The Sharia Bake Sale
Imagine a campus bake sale at which women are charged three times as much as men. David J. Rusin thinks such an event just might wake up college students to the nature of radical Islam, even if its true horrors could "never be adequately depicted by overpriced brownies."
October 11, 2007 - 1:00 am
Protesting has long served as a rite of passage for idealistic undergrads, and likely always will. But as the icon of another protest era put it, “the times they are a-changin’.” Gone are the days when campus rallies were the exclusive domain of Chomsky acolytes in Che Guevara tee-shirts. Contemporary boat-rockers increasingly draw inspiration from Rush Limbaugh and National Review.
At first glance, “conservative activism” might appear to be an oxymoron. Conservatism’s raison d’√™tre is fundamentally defensive, aiming to uphold the institutions that form the basis of our culture. Moreover, its adherents are often content to do so by quietly propagating these values from one generation to the next. The in-your-face approach seems more attuned to leftwing causes and their professed goals of reshaping society.
However, as America grapples with the mounting threats of Islamic imperialism, open borders, and apathy toward the Western ethos, conservatives are recognizing the limits of passivity. It should come as no surprise that students have led the way. If questioning authority is the hallmark of youth, then universities – those intellectual redoubts of the 1960s worldview – provide a perfect incubator for conservative angst. The result has been a spirited half decade of campus activism, ranging from grassroots crusades against curricular bias to demonstrations mocking race-based admissions standards.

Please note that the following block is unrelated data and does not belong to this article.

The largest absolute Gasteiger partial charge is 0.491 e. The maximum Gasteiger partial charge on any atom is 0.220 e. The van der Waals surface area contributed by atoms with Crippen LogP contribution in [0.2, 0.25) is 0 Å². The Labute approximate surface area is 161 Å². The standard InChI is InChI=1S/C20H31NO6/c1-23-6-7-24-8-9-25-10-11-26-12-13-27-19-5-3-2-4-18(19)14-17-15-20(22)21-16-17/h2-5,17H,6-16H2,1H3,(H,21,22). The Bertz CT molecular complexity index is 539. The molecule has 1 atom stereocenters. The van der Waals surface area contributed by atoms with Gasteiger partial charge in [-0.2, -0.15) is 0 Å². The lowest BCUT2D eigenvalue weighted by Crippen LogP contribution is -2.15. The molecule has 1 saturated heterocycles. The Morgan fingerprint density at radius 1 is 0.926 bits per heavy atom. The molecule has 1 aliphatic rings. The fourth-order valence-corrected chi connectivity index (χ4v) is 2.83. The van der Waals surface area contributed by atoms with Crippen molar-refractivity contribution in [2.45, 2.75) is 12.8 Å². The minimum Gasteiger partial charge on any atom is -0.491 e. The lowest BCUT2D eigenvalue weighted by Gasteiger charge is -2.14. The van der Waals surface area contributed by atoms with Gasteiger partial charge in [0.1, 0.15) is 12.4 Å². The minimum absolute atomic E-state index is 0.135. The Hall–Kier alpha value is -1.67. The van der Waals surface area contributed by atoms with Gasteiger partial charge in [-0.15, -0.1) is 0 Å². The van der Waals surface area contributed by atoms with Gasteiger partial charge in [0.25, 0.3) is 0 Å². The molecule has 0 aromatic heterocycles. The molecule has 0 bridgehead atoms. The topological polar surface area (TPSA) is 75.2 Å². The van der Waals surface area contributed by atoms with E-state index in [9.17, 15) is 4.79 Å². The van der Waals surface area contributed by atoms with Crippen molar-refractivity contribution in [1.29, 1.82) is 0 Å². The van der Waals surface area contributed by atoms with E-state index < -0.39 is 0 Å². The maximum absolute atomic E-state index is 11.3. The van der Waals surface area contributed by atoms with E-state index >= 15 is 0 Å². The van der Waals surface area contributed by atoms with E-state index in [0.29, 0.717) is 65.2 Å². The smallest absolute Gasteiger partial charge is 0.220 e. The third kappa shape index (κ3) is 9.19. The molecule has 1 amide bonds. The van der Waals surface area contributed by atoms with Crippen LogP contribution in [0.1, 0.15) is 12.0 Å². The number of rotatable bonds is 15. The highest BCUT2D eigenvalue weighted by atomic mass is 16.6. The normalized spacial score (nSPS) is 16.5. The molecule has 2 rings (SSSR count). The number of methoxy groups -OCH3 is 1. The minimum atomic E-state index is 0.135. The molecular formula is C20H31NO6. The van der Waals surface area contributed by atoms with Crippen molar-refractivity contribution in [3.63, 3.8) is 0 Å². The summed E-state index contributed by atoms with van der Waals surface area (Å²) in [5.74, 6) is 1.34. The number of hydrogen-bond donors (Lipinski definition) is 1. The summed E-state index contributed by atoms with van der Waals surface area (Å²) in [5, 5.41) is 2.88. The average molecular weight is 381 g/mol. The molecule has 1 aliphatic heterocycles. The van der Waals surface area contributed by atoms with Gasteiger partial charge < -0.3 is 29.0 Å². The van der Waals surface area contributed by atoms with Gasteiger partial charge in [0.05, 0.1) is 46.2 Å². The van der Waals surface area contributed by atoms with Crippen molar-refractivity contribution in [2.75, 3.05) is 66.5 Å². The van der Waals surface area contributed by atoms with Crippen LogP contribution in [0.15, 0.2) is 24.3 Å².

These efforts are set to crescendo October 22-26 with Islamo-Fascism Awareness Week, the “biggest conservative campus protest ever.” Students at more than a hundred colleges will screen documentaries, host speakers, and even stage sit-ins to highlight the dangers posed by radical Islam and to condemn academia’s agnosticism – or worse – in the face of evil. The bold nature of the program is captured by its official poster, which sports the chilling photograph of a Muslim woman, moments before her execution.
For student activists unperturbed by a trip to the dean’s office or a tense encounter with the varsity Ikhwan, here is a worthy complement to the week’s activities: the sharia bake sale. This event takes its cue from the legendary affirmative action bake sales, which allegorize the blatancy of social engineering by offering steep discounts to members of favored minority groups. In contrast, the variable pricing and service of the sharia version illustrate the plight of women and non-Muslims under strict Islamic rule.
A blueprint for the sharia bake sale is as follows:
Before getting a crack at the brownies, potential customers are quizzed about their religious beliefs. Inquiries about matters of conscience may offend hungry passers-by who take for granted the freedoms enshrined in Western constitutions – and this is precisely the point. Such objections afford an opportunity to explain that in nations governed by sharia, the personal is political and one’s faith is the chief determinant of social status.